It doesn't take much research to realize the efficiency benefits of electric vehicles over their gasoline counterparts. However, if you want to quantify those benefits, it helps to do a little digging. The University of Michigan's Transportation Research Institute did exactly that in its latest study.
"The Relative Merits of Battery-Electric Vehicles and Fuel-Cell Vehicles" (PDF) looks at the two distinctly different ways automakers are building electric cars. Battery-electric vehicles (BEVs) use the grid to draw power, whereas hydrogen fuel-cell electric vehicles (FCEVs) use compressed hydrogen gas stored and delivered in a method similar to gasoline.
The general advantages and disadvantages are things that have already been covered -- BEVs have a more readily available fuel source, whereas FCEVs have a longer range and lower refueling time, to name a couple -- but the study goes deeper than that. It uses technical documentation and interviews with industry experts to provide some real numbers.
At the moment, it appears that BEVs carry the best environmental benefit. In terms of cost to operate per mile, their 4 cents per mile rating is half that of FCEVs (using national-average figures). BEVs also produce the lowest number of greenhouse gas emissions in a "well-to-wheel" measurement: roughly 214 grams per mile, compared with hydrogen's 260-364 g/mi.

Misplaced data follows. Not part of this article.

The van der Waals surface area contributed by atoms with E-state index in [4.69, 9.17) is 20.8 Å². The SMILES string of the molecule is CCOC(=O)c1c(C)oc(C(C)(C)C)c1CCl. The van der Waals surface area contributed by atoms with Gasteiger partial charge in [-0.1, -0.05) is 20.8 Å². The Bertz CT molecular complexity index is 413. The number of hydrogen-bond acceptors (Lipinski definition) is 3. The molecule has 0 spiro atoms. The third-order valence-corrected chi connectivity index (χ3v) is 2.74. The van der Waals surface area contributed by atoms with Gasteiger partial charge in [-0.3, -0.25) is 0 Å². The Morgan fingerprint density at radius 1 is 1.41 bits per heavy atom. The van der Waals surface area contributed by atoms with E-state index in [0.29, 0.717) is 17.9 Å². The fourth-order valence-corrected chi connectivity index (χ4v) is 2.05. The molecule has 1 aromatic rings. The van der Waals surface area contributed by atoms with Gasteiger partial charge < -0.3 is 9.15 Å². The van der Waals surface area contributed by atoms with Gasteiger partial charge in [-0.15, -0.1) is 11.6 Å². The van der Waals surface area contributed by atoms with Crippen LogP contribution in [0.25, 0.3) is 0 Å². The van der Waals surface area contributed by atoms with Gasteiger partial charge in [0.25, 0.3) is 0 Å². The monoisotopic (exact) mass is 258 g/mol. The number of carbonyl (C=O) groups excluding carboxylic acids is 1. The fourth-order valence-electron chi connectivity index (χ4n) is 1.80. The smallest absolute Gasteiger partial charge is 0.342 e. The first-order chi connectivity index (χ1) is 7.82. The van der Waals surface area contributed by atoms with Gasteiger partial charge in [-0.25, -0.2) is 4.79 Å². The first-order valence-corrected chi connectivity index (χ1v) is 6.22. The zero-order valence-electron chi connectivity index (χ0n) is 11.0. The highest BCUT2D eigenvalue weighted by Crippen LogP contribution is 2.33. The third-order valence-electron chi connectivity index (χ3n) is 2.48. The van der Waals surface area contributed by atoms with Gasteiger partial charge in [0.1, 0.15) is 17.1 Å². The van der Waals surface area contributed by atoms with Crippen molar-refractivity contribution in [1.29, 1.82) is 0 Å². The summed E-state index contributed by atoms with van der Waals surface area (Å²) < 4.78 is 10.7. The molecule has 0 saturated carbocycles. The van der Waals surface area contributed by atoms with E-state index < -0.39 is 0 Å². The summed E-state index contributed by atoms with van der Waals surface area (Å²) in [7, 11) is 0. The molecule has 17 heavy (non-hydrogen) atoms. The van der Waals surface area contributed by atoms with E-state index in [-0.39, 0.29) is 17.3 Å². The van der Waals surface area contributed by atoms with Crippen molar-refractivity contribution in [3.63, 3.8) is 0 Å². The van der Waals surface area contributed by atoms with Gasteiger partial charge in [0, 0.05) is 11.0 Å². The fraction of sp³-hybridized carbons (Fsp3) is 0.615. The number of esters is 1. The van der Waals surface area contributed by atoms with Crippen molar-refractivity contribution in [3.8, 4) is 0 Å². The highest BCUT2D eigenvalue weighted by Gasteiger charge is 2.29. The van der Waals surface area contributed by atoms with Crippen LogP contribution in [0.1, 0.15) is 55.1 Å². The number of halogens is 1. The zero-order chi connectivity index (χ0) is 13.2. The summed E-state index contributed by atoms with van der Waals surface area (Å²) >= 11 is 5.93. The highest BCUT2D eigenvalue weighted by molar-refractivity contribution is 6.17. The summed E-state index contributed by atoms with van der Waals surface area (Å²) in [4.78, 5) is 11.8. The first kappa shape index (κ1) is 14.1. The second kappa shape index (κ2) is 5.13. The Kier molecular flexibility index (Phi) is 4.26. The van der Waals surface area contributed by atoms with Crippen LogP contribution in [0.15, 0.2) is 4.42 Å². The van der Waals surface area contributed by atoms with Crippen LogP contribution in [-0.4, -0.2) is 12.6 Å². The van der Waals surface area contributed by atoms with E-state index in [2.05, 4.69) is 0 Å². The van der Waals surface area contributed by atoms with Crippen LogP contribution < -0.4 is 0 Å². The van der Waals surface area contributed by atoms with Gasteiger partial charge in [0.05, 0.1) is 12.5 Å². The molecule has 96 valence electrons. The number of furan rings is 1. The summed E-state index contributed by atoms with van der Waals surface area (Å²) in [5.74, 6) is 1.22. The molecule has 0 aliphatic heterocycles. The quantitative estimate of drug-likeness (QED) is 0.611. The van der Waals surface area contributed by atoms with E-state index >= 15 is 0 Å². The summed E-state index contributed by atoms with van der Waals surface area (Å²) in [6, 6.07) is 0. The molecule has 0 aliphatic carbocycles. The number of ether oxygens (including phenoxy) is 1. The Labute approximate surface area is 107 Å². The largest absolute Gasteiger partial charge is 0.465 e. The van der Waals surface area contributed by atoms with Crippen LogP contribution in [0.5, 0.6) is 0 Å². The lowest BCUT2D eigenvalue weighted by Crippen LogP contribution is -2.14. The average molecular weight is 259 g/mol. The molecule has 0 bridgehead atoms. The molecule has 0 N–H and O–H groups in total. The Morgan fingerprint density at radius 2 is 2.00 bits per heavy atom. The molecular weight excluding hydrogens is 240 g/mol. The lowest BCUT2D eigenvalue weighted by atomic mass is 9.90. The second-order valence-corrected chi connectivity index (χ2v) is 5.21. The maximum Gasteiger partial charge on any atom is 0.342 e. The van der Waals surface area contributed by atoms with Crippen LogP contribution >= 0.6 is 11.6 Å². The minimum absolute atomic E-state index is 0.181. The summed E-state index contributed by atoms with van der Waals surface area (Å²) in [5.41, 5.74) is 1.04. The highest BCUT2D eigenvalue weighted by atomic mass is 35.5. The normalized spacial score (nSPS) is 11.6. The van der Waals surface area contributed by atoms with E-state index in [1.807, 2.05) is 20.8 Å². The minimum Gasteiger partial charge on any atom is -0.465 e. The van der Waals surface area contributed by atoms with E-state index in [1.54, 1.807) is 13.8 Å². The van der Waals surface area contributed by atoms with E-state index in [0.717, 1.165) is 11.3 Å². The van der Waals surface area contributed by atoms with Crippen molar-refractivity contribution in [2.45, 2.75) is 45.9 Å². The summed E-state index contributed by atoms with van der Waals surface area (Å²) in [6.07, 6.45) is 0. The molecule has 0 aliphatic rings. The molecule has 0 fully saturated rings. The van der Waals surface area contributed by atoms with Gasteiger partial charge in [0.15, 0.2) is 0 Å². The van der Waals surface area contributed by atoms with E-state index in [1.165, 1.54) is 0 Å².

On the other hand, FCEVs do win in one category: well-to-wheel petroleum use. BEVs average 54 Btu (British thermal units) per mile, while hydrogen can bring that value as low as 27 Btu/mi or as high as 67 Btu/mi, depending on how the hydrogen is sourced. For comparison's sake, current gasoline vehicles average about 4,000 Btu/mi.
No matter which way you go, which could depend on a whole host of factors, it's pretty obvious that gasoline takes home the crown as the least efficient option of them all. Hydrogen definitely has its benefits, but a lack of infrastructure in 98 percent of the country is holding it back at the moment.